Minimally invasive Oxford phase 3 unicompartmental knee replacement

H. Pandit, C. Jenkins, H. S. Gill, K. Barker, C. A. Dodd, D. W. Murray

Research output: Contribution to journalArticle

191 Citations (Scopus)

Abstract

This prospective study describes the outcome of the first 1000 phase 3 Oxford medial unicompartmental knee replacements (UKRs) implanted using a minimally invasive surgical approach for the recommended indications by two surgeons and followed up independently. The mean follow-up was 5.6 years (1 to 11) with 547 knees having a minimum follow-up of five years. At five years their mean Oxford knee score was 41.3 (sd 7.2), the mean American Knee Society Objective Score 86.4 (sd 13.4), mean American Knee Society Functional Score 86.1 (sd 16.6), mean Tegner activity score 2.8 (sd 1.1). For the entire cohort, the mean maximum flexion was 130 degrees at the time of final review. The incidence of implant-related re-operations was 2.9%; of these 29 re-operations two were revisions requiring revision knee replacement components with stems and wedges, 17 were conversions to a primary total knee replacement, six were open reductions for dislocation of the bearing, three were secondary lateral UKRs and one was revision of a tibial component. The most common reason for further surgical intervention was progression of arthritis in the lateral compartment (0.9%), followed by dislocation of the bearing (0.6%) and revision for unexplained pain (0.6%). If all implant-related re-operations are considered failures, the ten-year survival rate was 96% (95% confidence interval, 92.5 to 99.5). If only revisions requiring revision components are considered failures the ten-year survival rate is 99.8% (confidence interval 99 to 100). This is the largest published series of UKRs implanted through a minimally invasive surgical approach and with ten-year survival data. The survival rates are similar to those obtained with a standard open approach whereas the function is better. This demonstrates the effectiveness and safety of a minimally invasive surgical approach for implanting the Oxford UKR.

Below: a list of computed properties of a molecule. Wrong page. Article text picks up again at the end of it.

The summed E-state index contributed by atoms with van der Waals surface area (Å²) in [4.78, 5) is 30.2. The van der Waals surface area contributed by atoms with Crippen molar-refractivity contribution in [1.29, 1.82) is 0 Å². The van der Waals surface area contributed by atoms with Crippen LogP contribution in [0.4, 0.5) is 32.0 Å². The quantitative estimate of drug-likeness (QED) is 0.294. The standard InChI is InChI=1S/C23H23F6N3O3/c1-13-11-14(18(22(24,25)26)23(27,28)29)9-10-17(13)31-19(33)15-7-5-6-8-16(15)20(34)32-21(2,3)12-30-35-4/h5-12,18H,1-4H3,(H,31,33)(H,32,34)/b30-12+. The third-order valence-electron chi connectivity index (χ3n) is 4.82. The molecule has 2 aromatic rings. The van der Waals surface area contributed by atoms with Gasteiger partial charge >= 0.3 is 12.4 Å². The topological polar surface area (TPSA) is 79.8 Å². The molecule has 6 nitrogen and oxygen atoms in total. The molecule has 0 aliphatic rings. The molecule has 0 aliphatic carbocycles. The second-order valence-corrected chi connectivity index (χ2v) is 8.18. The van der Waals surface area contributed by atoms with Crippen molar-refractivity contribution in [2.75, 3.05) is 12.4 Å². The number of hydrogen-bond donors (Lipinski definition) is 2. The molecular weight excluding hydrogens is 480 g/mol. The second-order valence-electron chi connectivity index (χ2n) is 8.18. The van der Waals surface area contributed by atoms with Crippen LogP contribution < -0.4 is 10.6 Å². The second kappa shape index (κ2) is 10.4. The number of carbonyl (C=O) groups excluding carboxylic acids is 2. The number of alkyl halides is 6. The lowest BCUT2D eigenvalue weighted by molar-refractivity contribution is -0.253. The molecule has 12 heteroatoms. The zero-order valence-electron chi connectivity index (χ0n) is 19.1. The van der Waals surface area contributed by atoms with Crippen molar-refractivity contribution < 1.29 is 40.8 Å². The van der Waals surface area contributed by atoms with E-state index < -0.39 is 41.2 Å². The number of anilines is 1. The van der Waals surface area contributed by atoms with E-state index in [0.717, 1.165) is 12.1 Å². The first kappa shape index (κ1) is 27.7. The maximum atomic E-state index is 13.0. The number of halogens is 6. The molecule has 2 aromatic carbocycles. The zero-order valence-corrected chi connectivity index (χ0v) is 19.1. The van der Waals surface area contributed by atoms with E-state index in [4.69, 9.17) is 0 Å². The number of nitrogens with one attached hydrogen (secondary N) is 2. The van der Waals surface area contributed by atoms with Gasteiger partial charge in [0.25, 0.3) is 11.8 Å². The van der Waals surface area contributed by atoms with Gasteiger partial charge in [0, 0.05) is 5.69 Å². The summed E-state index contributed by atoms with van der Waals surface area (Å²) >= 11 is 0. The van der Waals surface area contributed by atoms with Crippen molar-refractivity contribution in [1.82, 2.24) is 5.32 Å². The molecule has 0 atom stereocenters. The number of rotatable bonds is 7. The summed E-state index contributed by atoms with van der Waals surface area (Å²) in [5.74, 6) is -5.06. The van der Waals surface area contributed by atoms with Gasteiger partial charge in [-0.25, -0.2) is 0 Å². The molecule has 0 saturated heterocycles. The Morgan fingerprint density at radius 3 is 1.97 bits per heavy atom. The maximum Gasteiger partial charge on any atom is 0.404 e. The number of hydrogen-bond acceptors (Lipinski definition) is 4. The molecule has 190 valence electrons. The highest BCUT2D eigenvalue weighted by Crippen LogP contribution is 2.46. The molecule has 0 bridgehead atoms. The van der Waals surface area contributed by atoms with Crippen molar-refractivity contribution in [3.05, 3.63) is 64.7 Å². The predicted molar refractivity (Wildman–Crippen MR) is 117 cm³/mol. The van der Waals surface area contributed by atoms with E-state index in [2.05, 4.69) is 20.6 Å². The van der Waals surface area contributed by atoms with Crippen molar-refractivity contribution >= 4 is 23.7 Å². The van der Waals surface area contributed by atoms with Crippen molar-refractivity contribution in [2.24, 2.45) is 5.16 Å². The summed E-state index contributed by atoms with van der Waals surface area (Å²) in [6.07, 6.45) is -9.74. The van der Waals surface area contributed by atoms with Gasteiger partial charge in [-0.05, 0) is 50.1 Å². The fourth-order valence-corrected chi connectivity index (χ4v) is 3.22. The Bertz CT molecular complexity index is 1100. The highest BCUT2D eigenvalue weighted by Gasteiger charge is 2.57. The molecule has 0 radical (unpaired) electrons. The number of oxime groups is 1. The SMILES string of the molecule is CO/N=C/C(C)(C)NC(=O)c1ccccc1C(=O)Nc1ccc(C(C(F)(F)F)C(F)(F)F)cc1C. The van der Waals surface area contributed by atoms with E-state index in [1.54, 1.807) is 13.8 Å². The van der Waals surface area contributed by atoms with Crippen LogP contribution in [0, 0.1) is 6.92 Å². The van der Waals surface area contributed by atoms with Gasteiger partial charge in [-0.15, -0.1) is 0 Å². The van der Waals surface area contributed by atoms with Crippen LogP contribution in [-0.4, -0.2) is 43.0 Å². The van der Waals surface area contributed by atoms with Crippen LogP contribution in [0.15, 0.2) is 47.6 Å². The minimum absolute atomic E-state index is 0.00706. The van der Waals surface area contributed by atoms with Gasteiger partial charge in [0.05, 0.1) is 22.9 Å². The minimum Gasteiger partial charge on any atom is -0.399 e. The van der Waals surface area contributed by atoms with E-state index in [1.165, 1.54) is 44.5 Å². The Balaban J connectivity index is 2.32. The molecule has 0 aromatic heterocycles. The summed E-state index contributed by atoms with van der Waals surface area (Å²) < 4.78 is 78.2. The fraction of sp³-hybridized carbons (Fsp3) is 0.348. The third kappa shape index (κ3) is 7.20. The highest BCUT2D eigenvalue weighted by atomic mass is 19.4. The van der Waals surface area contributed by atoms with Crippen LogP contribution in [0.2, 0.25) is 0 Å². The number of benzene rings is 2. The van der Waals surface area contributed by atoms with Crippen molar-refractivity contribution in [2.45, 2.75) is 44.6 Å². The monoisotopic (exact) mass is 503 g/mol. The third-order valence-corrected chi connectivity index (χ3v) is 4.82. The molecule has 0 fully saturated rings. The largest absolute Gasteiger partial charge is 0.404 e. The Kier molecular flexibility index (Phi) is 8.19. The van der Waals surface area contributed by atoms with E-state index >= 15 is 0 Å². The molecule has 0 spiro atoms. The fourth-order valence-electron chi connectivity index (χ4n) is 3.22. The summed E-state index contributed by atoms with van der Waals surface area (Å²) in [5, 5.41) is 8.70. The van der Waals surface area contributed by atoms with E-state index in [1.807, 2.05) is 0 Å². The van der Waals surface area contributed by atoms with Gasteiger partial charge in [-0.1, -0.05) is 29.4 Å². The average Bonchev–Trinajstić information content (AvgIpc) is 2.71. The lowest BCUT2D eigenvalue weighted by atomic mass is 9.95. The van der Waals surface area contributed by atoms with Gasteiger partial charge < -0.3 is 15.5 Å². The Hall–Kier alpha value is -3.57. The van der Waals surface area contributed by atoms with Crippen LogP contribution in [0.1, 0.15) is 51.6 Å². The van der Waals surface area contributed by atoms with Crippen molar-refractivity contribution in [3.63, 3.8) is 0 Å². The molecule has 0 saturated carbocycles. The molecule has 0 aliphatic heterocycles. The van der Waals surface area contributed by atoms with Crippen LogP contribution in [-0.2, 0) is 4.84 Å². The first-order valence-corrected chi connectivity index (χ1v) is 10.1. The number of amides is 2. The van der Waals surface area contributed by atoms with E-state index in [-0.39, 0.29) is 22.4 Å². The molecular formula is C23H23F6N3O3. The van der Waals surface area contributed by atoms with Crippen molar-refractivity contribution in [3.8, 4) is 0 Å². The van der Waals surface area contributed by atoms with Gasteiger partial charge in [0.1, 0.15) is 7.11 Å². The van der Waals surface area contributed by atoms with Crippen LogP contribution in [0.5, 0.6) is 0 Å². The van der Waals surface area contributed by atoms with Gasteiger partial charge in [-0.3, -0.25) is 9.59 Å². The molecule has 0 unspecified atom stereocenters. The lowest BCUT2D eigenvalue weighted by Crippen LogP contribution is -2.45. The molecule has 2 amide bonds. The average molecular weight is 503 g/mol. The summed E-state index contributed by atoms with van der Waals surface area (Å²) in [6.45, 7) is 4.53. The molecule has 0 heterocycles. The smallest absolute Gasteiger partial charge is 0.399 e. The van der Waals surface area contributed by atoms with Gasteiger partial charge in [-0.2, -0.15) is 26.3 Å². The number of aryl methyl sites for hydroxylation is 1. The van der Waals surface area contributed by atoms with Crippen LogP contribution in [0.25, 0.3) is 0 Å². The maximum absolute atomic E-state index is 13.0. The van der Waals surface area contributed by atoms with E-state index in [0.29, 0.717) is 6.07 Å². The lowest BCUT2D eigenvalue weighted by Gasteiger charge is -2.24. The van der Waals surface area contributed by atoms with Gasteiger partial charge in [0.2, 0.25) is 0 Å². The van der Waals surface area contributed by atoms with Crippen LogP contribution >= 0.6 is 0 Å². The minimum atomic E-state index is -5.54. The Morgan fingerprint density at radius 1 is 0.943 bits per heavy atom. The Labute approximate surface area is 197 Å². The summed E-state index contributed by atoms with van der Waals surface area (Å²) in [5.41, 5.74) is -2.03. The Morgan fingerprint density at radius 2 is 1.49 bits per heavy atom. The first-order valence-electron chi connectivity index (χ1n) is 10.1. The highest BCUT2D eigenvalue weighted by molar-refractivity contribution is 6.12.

Original languageEnglish
Pages (from-to)198-204
Number of pages7
JournalJournal of Bone and Joint Surgery - British Volume
Volume93
Issue number2
DOIs
Publication statusPublished - 2011

Fingerprint

Knee Replacement Arthroplasties
Knee
Confidence Intervals
Arthritis
Prospective Studies
Safety
Pain
Incidence

Cite this

Minimally invasive Oxford phase 3 unicompartmental knee replacement. / Pandit, H.; Jenkins, C.; Gill, H. S.; Barker, K.; Dodd, C. A.; Murray, D. W.

In: Journal of Bone and Joint Surgery - British Volume, Vol. 93, No. 2, 2011, p. 198-204.

Research output: Contribution to journalArticle

Pandit, H. ; Jenkins, C. ; Gill, H. S. ; Barker, K. ; Dodd, C. A. ; Murray, D. W. / Minimally invasive Oxford phase 3 unicompartmental knee replacement. In: Journal of Bone and Joint Surgery - British Volume. 2011 ; Vol. 93, No. 2. pp. 198-204.
@article{73b5c3c373f4450f9248c8e6c020c6d1,
title = "Minimally invasive Oxford phase 3 unicompartmental knee replacement",
abstract = "This prospective study describes the outcome of the first 1000 phase 3 Oxford medial unicompartmental knee replacements (UKRs) implanted using a minimally invasive surgical approach for the recommended indications by two surgeons and followed up independently. The mean follow-up was 5.6 years (1 to 11) with 547 knees having a minimum follow-up of five years. At five years their mean Oxford knee score was 41.3 (sd 7.2), the mean American Knee Society Objective Score 86.4 (sd 13.4), mean American Knee Society Functional Score 86.1 (sd 16.6), mean Tegner activity score 2.8 (sd 1.1). For the entire cohort, the mean maximum flexion was 130 degrees at the time of final review. The incidence of implant-related re-operations was 2.9{\%}; of these 29 re-operations two were revisions requiring revision knee replacement components with stems and wedges, 17 were conversions to a primary total knee replacement, six were open reductions for dislocation of the bearing, three were secondary lateral UKRs and one was revision of a tibial component. The most common reason for further surgical intervention was progression of arthritis in the lateral compartment (0.9{\%}), followed by dislocation of the bearing (0.6{\%}) and revision for unexplained pain (0.6{\%}). If all implant-related re-operations are considered failures, the ten-year survival rate was 96{\%} (95{\%} confidence interval, 92.5 to 99.5). If only revisions requiring revision components are considered failures the ten-year survival rate is 99.8{\%} (confidence interval 99 to 100). This is the largest published series of UKRs implanted through a minimally invasive surgical approach and with ten-year survival data. The survival rates are similar to those obtained with a standard open approach whereas the function is better. This demonstrates the effectiveness and safety of a minimally invasive surgical approach for implanting the Oxford UKR.",